Dear Newsweek: When you realized the weirdness of the timing of the Petraeus story mentioned above in relation to the current scandal, what was the reaction in the newsroom? Did people just look bewildered by the fact that you inadvertently became a part of the story, however small?

23:25 // 1 year ago
2 a.m. story idea experiment: Big Story, Interesting Font
Screw it. It’s the middle of the night. Might as well do something interesting with this crazy military scandal. Anyway: Here’s the story | Here’s the font

2 a.m. story idea experiment: Big Story, Interesting Font

Screw it. It’s the middle of the night. Might as well do something interesting with this crazy military scandal. Anyway: Here’s the story | Here’s the font

2:20 // 1 year ago
November 12, 2012

Why David Petraeus’ usage of private Gmail accounts was a security risk

sssquid says:  How was it logical? That’s f#(&(@& stupid. The guy just had sex with someone else. No reason for him to lose his job. So stupid and immature.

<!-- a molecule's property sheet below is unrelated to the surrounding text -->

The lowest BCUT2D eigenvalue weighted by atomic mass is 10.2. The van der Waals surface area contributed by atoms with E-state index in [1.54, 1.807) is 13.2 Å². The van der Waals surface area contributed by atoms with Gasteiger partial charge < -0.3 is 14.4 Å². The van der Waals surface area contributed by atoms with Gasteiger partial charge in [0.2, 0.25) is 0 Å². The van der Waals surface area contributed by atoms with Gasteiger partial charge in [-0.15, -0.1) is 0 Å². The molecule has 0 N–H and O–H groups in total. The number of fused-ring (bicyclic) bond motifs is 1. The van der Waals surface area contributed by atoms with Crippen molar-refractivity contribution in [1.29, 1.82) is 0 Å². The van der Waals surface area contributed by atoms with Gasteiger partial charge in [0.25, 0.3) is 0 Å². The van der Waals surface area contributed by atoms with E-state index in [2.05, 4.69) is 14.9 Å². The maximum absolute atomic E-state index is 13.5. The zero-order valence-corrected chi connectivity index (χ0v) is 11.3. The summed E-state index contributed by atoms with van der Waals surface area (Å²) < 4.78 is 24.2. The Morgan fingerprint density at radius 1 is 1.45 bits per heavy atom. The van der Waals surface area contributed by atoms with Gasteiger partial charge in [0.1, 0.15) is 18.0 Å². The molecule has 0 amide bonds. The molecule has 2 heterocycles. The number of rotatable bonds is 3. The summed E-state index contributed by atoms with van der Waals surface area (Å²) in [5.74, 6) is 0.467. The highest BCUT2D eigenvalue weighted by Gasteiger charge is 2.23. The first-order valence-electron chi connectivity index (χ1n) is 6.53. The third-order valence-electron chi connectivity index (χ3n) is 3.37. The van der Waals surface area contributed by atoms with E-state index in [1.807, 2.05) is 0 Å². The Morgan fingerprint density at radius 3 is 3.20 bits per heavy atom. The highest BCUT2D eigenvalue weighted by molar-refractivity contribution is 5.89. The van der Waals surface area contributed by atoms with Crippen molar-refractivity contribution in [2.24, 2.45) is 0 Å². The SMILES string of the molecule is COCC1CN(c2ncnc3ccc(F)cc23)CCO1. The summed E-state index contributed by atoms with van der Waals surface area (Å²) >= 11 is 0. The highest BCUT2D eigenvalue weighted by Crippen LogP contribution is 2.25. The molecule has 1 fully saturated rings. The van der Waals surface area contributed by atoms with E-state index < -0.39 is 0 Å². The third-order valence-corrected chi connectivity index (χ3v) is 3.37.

» SFB says: You know, instead of reading way too deeply into my spare usage of a cliche, consider that he likely created a major security risk by communicating anonymously via Gmail, as the Washington Post notes:

If Petraeus allowed his Gmail security to be compromised even slightly, by widening access, sharing passwords or logging in from multiple addresses, it would have brought foreign spy agencies that much closer to a treasure trove of information. As the Wall Street Journal hints, investigators were concerned about Petraeus’s Gmail access precisely because of the history of foreign attempts to access just such accounts.

While the accounts may not have contained any personal information about him, Max Fisher notes in his report that “access to the account could have provided telling information on, for example, Petraeus’s travel schedule, his foreign contacts, even personal information about himself or other senior U.S. officials.” — Ernie @ SFB

21:30 // 1 year ago

Details: How David Petraeus got taken down by a sex scandal